IN THE run-up to the election of the veteran Mallikarjun Kharge as the president of the Congress this week, some BJP leaders suggested that his victory will result in the emergence of a third faction in the Congress in Karnataka.
Apart from the Siddaramaiah (former Congress CM and Leader of Opposition) faction and the D K Shivakumar (Karnataka PCC chief) faction, there would now also be a Kharge faction, the BJP’s state in-charge for Karnataka, Arun Singh, said at a Jana Sankalpa rally of the party on October 16 in the Dharwad region of the state.
While that remains to be seen, the Congress in the state has mixed feelings over the re-emergence of Kharge — a Karnataka CM candidate in 2008 and 2013 — as a power centre in the party after over a decade in central politics.
Many seem to see Kharge — with his vast knowledge of Karnataka politics, his 40 years of experience therein, and his familiarity with the footsoldiers of the party in the 224 Assembly constituencies in the state — playing the role of a buffer between the Siddaramaiah and Shivakumar factions and preventing the Congress from imploding under the weight of internal rivalries in the 2023 Assembly elections.
But others see Kharge posing a threat to the primacy established in the Karnataka Congress by the leader of the Congress Legislature Party (Siddaramaiah) since 2013 and by the KPCC president (Shivakumar) since his appointment in 2020. The election of Kharge as the national president of the All India Congress Committee is bound to “make the big two in Karnataka nervous”, said a mid-level Congress leader and former state legislator.
The rivalry between Siddaramaiah and Shivakumar is the Congress’s biggest concern right now, and could come to a head during candidate selection in 2023.
On the face of it, Siddaramaiah and Shivakumar have not shown any signs of nervousness, and have been magnanimous in welcoming the new Congress president.
Siddaramaiah described Kharge’s victory on October 19 as a proud moment for all Kannadigas, and said Kharge’s “experience, commitment and insights will drive the Congress in the right direction”.
Shivakumar’s reaction was almost the same. “With his (Kharge’s) vast experience as a leader, I am sure he will add value and take the party to newer heights. A proud moment for us Kannadigas as Sri Kharge is quite attached to his grassroots,” he said.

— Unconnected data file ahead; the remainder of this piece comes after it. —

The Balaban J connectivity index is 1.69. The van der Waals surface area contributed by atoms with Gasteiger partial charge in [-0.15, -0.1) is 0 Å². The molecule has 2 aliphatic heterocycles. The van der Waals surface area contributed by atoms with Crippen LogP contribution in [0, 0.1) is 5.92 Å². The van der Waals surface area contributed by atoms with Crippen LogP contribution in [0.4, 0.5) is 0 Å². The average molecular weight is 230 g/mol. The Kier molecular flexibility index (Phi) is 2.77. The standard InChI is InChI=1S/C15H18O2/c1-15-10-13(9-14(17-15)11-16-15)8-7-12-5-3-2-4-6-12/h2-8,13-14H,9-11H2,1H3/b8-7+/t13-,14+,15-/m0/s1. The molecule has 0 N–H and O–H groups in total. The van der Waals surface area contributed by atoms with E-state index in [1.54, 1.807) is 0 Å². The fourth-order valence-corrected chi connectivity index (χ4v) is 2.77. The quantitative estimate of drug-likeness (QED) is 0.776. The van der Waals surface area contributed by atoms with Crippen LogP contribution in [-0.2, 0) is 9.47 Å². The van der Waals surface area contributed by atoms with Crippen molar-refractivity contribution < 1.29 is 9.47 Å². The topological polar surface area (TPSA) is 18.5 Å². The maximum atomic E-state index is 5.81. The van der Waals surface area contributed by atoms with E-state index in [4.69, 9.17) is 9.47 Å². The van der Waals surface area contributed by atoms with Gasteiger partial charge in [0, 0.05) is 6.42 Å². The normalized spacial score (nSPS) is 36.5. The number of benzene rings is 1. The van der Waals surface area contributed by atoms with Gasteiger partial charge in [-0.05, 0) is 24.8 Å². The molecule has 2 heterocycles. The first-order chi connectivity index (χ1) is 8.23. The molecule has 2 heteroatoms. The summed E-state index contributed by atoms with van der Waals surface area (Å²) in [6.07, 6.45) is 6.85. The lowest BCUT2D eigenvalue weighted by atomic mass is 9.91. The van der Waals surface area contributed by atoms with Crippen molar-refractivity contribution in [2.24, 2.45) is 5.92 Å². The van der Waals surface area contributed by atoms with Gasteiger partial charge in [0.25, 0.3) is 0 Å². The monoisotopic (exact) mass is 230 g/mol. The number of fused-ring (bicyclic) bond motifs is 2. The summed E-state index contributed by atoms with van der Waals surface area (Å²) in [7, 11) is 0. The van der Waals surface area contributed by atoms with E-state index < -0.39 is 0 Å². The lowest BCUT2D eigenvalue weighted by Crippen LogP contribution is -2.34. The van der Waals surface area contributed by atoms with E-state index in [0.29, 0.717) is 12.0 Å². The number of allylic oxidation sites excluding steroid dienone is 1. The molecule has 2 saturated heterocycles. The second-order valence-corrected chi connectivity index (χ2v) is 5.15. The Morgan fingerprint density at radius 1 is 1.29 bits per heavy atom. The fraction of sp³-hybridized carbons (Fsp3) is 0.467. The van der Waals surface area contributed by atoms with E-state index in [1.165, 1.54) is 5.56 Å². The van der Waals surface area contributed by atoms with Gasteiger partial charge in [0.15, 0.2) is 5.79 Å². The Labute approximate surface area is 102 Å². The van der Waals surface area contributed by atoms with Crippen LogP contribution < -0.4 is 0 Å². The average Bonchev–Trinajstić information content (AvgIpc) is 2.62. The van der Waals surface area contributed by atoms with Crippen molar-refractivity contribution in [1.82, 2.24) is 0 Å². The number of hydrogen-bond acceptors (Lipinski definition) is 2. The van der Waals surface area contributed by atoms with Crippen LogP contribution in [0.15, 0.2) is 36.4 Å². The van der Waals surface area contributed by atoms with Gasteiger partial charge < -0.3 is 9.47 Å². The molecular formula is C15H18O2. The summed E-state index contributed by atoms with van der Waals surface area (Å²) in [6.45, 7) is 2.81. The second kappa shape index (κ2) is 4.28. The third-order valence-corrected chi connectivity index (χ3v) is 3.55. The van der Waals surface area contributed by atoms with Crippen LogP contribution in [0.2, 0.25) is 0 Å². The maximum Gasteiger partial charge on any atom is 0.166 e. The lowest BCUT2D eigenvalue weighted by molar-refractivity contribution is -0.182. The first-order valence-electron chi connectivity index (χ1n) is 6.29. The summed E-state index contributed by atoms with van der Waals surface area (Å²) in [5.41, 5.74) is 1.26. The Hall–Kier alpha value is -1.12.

The most enthused are the leaders of the party who are 20 to 30 years younger than the 80-year-old new Congress president, who see his election as a boon – especially given that the Assembly elections are barely six months away. A Congress leader lists his attributes, including the fact that he has risen from being a Youth Congress leader in 1969, as well as “integrity, commitment, simplicity, loyalty, patience”.
“Khargeji knows everyone in the Karnataka unit of the party in and out. He knows the social composition of the state, the political equations in every corner. He has his own network on the field, unlike previous leaders. This will be beneficial to the party and prevent favoritism and mistakes in candidate selection,” another mid-level Congress leader said.
Another leader is hopeful of the emergence of Kharge “bringing down differences, rather than increasing them”. “Everyone will try to work for the party, and this will result in political gains.” As a former MP added: “The Congress’s national president cannot have a faction of his own in a state unit. It will be noticed immediately by the high command… In a democratic organisation, there will be internal differences, ideological differences, but that does not mean that there is no unity. If Khargeji takes sides, it will send the wrong message in other states.”
As per the Congress leader, Kharge also has the advantage of time. With Himachal Pradesh and Gujarat polls preceding Karnataka’s, he said, “Khargeji could establish himself as a national Congress leader to be reckoned with ahead of the 2024 Lok Sabha polls.”
Among the other big gains Congress leaders expect is the possibility of Scheduled Caste votes consolidating behind the party in the state on account of Kharge’s stature as Karnataka’s tallest Dalit leader.
Some leaders are enthused about finally having someone at the centre whom they could have access to. A Congress leader from the Bengaluru region talked about how they have struggled in recent years to have the ear of the national leadership.
A Congress worker pointed out that Kharge’s election followed close on the heels of the high of Rahul Gandhi’s Bharat Jodo Yatra in Karnataka. “The combination of Kharge’s election, the Yatra and the anti-incumbency against the BJP government in Karnataka will result in a 2-3% swing of vote share in favour of the Congress,” the worker said.
There are, however, sceptics who believe the Congress may be too optimistic about Kharge’s leadership. A former legislator, who suggested that Siddaramaiah and Shivakumar might be having jitters about Kharge’s election, said: “Kharge has never been known to be a good organiser. He is a good parliamentarian, he is a family loyalist and he is not a risk taker. The Congress has taken a safe bet with him.”
The former legislator is not too optimistic about the Dalit support either. “The section of the Dalit community (to which Kharge belongs) is already with the Congress, and there can only be a marginal increase in SC support from the appointment of Kharge.”
The leader adds that it will all come down finally to candidate selection for 2023. And Kharge’s record is not too rosy on that account. Some Congress leaders believe part of the reason the party lost in the 2008 Assembly polls in Karnataka was the bad candidate selection on some seats by Kharge as the state chief, on account of “wrong advice”.